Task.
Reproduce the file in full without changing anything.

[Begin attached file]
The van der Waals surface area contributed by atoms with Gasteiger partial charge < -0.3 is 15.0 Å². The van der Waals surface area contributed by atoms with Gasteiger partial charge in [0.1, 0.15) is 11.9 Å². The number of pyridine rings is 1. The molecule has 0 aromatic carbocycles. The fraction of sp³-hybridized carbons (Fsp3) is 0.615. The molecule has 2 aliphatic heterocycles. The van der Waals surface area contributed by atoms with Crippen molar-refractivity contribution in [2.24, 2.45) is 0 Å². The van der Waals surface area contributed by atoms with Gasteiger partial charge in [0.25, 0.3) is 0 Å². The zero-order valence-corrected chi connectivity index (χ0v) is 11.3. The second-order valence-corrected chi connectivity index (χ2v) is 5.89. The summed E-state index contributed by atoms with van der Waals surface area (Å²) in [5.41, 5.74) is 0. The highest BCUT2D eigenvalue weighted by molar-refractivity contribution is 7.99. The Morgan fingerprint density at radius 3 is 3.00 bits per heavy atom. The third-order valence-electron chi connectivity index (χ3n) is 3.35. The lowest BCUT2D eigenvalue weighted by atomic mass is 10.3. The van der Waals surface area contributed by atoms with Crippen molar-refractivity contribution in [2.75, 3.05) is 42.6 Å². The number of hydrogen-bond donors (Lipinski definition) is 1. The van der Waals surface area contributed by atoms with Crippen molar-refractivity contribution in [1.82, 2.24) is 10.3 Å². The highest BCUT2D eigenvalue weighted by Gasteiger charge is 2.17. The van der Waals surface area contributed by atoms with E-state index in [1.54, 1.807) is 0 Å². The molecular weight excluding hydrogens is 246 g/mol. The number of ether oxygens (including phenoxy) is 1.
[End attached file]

The van der Waals surface area contributed by atoms with Gasteiger partial charge < -0.3 is 15.0 Å². The van der Waals surface area contributed by atoms with Gasteiger partial charge in [0.1, 0.15) is 11.9 Å². The number of pyridine rings is 1. The molecule has 0 aromatic carbocycles. The fraction of sp³-hybridized carbons (Fsp3) is 0.615. The molecule has 2 aliphatic heterocycles. The van der Waals surface area contributed by atoms with Crippen molar-refractivity contribution in [2.24, 2.45) is 0 Å². The van der Waals surface area contributed by atoms with Gasteiger partial charge in [0.25, 0.3) is 0 Å². The zero-order valence-corrected chi connectivity index (χ0v) is 11.3. The second-order valence-corrected chi connectivity index (χ2v) is 5.89. The summed E-state index contributed by atoms with van der Waals surface area (Å²) in [5.41, 5.74) is 0. The highest BCUT2D eigenvalue weighted by molar-refractivity contribution is 7.99. The Morgan fingerprint density at radius 3 is 3.00 bits per heavy atom. The third-order valence-electron chi connectivity index (χ3n) is 3.35. The lowest BCUT2D eigenvalue weighted by atomic mass is 10.3. The van der Waals surface area contributed by atoms with Crippen molar-refractivity contribution in [2.75, 3.05) is 42.6 Å². The number of hydrogen-bond donors (Lipinski definition) is 1. The van der Waals surface area contributed by atoms with Crippen molar-refractivity contribution in [1.82, 2.24) is 10.3 Å². The highest BCUT2D eigenvalue weighted by Gasteiger charge is 2.17. The van der Waals surface area contributed by atoms with E-state index in [1.54, 1.807) is 0 Å². The molecular weight excluding hydrogens is 246 g/mol. The number of ether oxygens (including phenoxy) is 1.